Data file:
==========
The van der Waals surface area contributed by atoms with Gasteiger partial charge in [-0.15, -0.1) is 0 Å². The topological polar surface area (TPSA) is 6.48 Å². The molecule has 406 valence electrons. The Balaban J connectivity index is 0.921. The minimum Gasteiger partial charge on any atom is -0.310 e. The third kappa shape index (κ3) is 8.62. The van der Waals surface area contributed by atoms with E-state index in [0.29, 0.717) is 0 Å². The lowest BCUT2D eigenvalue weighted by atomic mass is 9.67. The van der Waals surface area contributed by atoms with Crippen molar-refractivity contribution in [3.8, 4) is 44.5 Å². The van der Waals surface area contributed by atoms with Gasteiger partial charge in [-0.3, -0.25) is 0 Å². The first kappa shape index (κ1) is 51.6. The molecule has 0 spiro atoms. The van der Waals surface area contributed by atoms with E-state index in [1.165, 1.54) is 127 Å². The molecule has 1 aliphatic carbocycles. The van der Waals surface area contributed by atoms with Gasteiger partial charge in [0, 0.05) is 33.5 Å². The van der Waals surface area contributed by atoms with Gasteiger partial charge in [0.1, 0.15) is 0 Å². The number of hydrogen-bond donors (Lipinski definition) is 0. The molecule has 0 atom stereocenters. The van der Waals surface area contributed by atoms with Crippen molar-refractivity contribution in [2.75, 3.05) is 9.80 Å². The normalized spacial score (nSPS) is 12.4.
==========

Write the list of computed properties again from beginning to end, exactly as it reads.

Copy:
The van der Waals surface area contributed by atoms with Gasteiger partial charge in [-0.15, -0.1) is 0 Å². The topological polar surface area (TPSA) is 6.48 Å². The molecule has 406 valence electrons. The Balaban J connectivity index is 0.921. The minimum Gasteiger partial charge on any atom is -0.310 e. The third kappa shape index (κ3) is 8.62. The van der Waals surface area contributed by atoms with E-state index in [0.29, 0.717) is 0 Å². The lowest BCUT2D eigenvalue weighted by atomic mass is 9.67. The van der Waals surface area contributed by atoms with Crippen molar-refractivity contribution in [3.8, 4) is 44.5 Å². The van der Waals surface area contributed by atoms with Gasteiger partial charge in [-0.3, -0.25) is 0 Å². The first kappa shape index (κ1) is 51.6. The molecule has 0 spiro atoms. The van der Waals surface area contributed by atoms with E-state index in [1.165, 1.54) is 127 Å². The molecule has 1 aliphatic carbocycles. The van der Waals surface area contributed by atoms with Gasteiger partial charge in [0, 0.05) is 33.5 Å². The van der Waals surface area contributed by atoms with Gasteiger partial charge in [0.1, 0.15) is 0 Å². The number of hydrogen-bond donors (Lipinski definition) is 0. The molecule has 0 atom stereocenters. The van der Waals surface area contributed by atoms with Crippen molar-refractivity contribution in [2.75, 3.05) is 9.80 Å². The normalized spacial score (nSPS) is 12.4.